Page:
Referring first to FIG. 1, a preferred embodiment of the countertop dispenser of the present invention is generally designated by reference numeral 20. Countertop dispenser 20 may include a first reservoir 24 supporting a water bottle container 22, shown in dotted lines. Threaded bottle ring 22 a is designed to engage with mating threads on the upper portion of lower reservoir 24, and has an inner aperture sized to accommodate filter 100 (FIG. 2). Filter/shutoff device 100 engages the bottle neck (not shown), and its purpose is described below. Immediately adjacent reservoir 24 is dispenser wrapper 40. Wrapper 40 has an alcove/front face 41 containing dispensing lever 28 (attached via pin 45) and drip tray 60 (FIG. 2), within which a glass may be placed for filling with ambient, chilled or hot water, which is provided as further described below.

Referring now to FIG. 2, dispenser wrapper 40 includes upper cover 51, rear panel 43 with fan grill 43 a, dust cover 33 and dust filter 34 and base 29 and drain hole cover. Within wrapper 40 is included PCB (electronic board) enclosure cover 27, PCB enclosure 27 a, PCB board 26 a, transformer 26, hot tank inlet hose 28, hot tank 31, hot tank venting hose 35, check valve 61, cold tank 32, cold tank inlet hose 36, filter housing 38, seal ring 75, second reservoir level switch 76, switch power PCB 37, and switches 74 a, 74 b. Spout cover 67 may be provided in selective liquid communication with pump inlet hose 87 and pump 30, as well as with spout 86 and seal ring 86 a. Spout 86, in turn, may be provided in selective liquid communication with cold tank outlet hose 25 and hot tank outlet hose 28, each of which communicate with solenoid valve 96. In operation, and still referring to FIG. 2, countertop dispensing unit 20 may be powered by plugging into a wall socket, for example, although other power supplies (e.g., battery) may be provided. Once power is provided to the unit, power indicator 53 energizes (e.g., to a green color). Switches 74 a and 74 b may be activated separately, as each provides power to the cooling and heating systems, respectively. In this way, if only cold water is desired, it is efficient to leave the heating systems deactivated, and vice-versa. (Alternatively, in a dispensing system that provides ambient, cold and hot water, if the heating system is deactivated, the unit can provide ambient and cold water.)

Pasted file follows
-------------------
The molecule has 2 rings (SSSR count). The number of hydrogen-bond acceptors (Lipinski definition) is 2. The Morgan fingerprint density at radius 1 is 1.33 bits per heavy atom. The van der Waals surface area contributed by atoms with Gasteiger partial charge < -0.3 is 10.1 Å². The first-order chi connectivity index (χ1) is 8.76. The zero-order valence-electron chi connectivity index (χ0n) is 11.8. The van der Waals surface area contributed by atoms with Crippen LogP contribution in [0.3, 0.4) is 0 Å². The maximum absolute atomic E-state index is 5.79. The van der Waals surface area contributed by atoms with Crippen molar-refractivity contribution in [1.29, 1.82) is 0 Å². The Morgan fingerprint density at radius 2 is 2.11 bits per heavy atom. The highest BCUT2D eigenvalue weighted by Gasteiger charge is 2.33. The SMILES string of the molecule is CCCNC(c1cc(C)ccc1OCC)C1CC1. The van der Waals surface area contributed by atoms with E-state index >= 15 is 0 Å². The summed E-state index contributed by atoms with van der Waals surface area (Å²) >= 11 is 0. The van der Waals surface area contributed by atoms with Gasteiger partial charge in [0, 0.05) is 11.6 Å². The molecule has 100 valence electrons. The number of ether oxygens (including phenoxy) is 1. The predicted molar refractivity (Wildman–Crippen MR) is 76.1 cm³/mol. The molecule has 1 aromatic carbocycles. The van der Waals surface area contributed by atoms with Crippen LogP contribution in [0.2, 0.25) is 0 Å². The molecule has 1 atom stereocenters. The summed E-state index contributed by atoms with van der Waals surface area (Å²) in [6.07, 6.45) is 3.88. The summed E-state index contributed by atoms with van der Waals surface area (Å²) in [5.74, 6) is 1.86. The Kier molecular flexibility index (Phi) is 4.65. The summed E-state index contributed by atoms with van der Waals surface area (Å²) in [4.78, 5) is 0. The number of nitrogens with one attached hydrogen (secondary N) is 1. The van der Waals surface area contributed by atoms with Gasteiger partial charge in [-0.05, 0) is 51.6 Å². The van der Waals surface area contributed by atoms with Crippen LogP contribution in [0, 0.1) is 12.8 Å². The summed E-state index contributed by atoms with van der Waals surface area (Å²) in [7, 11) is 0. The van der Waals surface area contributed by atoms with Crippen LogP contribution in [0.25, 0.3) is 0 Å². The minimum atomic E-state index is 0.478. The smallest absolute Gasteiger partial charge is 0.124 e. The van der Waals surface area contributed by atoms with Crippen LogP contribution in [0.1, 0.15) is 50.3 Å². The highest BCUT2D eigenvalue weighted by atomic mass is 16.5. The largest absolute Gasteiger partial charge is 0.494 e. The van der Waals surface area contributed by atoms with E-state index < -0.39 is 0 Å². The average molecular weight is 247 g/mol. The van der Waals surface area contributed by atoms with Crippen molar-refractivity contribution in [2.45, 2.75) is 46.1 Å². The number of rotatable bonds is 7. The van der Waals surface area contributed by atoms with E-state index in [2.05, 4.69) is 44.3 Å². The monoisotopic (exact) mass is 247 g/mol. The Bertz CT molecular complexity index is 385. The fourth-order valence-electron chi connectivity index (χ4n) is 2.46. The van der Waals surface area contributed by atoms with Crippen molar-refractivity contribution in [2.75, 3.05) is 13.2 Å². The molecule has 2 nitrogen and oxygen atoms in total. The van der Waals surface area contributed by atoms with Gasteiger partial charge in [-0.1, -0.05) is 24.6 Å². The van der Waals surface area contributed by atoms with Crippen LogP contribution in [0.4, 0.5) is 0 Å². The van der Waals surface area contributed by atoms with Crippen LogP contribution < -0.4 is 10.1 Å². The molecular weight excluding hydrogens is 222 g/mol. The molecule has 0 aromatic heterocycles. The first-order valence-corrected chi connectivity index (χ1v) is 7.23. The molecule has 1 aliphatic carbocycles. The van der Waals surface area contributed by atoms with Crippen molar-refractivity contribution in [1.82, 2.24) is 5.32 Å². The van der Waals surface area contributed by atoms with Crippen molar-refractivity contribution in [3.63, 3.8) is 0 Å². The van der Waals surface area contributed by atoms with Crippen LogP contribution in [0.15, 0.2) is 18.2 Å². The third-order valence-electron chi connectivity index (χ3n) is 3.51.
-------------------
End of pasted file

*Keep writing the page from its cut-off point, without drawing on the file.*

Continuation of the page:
Referring to FIG. 2, during initial set-up, bottle 22 (e.g., a 2-gallon bottle) filled with water is placed in liquid communication with lower reservoir 24. Initially, with pump 30 energized, water is permitted to flow from bottle 22 into lower reservoir 24, then through suction tube 24 a into upper reservoirs 40 b, and then into cold tank 32 and hot tank 31. Float switch 76 in upper reservoir 40 b causes water to continue to be pumped to the upper reservoir until cold tank 32 and hot tank 31 are filled. Once these tanks are full, upper reservoirs 40 a and 40 b begin to fill, until a sufficient level is reached; when level switch 76 reaches a predetermined level, it then moves to a “down” position, disabling the pump. Countertop unit 20 is now ready for dispensing.

During continued dispensing, assuming there is enough water in bottle 22, the level in the upper reservoirs 40 a and 40 b is controlled by float switch 76, which also controls the water level in lower reservoir 24. Float switch 23 prevents pump 30 from cavitating. When float switch 23 is in the “up” position, this prevents further water from reaching reservoir 24 from bottle 22.

Still referring to FIG. 2, a thermistor (not shown) is connected to controller 37, and preferably cools the water within cold tank 32 until the set point is reached (e.g., about 0°-6° C.). Cold-water and hot-water solenoids 96 are each normally de-energized (closed). Depressing lever 28 by (e.g.) pushing a glass to be filled against it activates the default mode for cold water; right-hand side blue light indicator 81 a on PCB board 82 will energize, causing blue indicator 55 (which may be an LED or other convenient light source) to light. (Power indicator lights 53 a, 81 and 81 may each be located on PCB board 82.) Depressing lever 28 activates a microswitch (not shown) behind pin 45, energizing the cold water solenoid 96, and beginning a draw of cold water from cold tank 31. This diminishes the water supply in upper reservoir 40 b , requiring replenishing, which will occur from reservoir 24 until float switch 76 disables pump 30.